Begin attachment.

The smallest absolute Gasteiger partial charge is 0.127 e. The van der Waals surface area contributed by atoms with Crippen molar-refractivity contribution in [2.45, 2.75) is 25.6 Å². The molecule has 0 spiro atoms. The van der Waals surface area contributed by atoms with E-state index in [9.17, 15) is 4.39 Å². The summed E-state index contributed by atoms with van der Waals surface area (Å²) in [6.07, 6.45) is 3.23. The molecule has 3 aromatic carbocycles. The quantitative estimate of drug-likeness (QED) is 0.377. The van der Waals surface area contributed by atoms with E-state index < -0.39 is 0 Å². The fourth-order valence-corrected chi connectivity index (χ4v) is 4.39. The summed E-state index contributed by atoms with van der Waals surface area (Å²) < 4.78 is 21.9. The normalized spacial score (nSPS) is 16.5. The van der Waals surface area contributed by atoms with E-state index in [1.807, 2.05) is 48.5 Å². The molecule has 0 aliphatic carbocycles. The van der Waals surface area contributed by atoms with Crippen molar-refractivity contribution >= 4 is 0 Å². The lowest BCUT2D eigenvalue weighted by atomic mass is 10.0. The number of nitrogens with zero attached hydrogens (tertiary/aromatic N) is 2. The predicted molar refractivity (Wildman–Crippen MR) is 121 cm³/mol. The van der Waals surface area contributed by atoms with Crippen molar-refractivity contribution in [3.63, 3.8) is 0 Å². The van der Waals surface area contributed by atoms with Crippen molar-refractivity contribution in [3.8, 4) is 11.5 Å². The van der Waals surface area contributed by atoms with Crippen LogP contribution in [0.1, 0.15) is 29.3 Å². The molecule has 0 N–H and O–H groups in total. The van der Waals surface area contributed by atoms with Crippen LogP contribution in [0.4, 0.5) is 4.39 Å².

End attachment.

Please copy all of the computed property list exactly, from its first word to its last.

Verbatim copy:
The smallest absolute Gasteiger partial charge is 0.127 e. The van der Waals surface area contributed by atoms with Crippen molar-refractivity contribution in [2.45, 2.75) is 25.6 Å². The molecule has 0 spiro atoms. The van der Waals surface area contributed by atoms with E-state index in [9.17, 15) is 4.39 Å². The summed E-state index contributed by atoms with van der Waals surface area (Å²) in [6.07, 6.45) is 3.23. The molecule has 3 aromatic carbocycles. The quantitative estimate of drug-likeness (QED) is 0.377. The van der Waals surface area contributed by atoms with E-state index < -0.39 is 0 Å². The fourth-order valence-corrected chi connectivity index (χ4v) is 4.39. The summed E-state index contributed by atoms with van der Waals surface area (Å²) < 4.78 is 21.9. The normalized spacial score (nSPS) is 16.5. The van der Waals surface area contributed by atoms with E-state index in [1.807, 2.05) is 48.5 Å². The molecule has 0 aliphatic carbocycles. The van der Waals surface area contributed by atoms with Crippen molar-refractivity contribution >= 4 is 0 Å². The lowest BCUT2D eigenvalue weighted by atomic mass is 10.0. The number of nitrogens with zero attached hydrogens (tertiary/aromatic N) is 2. The predicted molar refractivity (Wildman–Crippen MR) is 121 cm³/mol. The van der Waals surface area contributed by atoms with Crippen molar-refractivity contribution in [3.63, 3.8) is 0 Å². The van der Waals surface area contributed by atoms with Crippen molar-refractivity contribution in [3.8, 4) is 11.5 Å². The van der Waals surface area contributed by atoms with Crippen LogP contribution in [0.1, 0.15) is 29.3 Å². The molecule has 0 N–H and O–H groups in total. The van der Waals surface area contributed by atoms with Crippen LogP contribution in [0.4, 0.5) is 4.39 Å².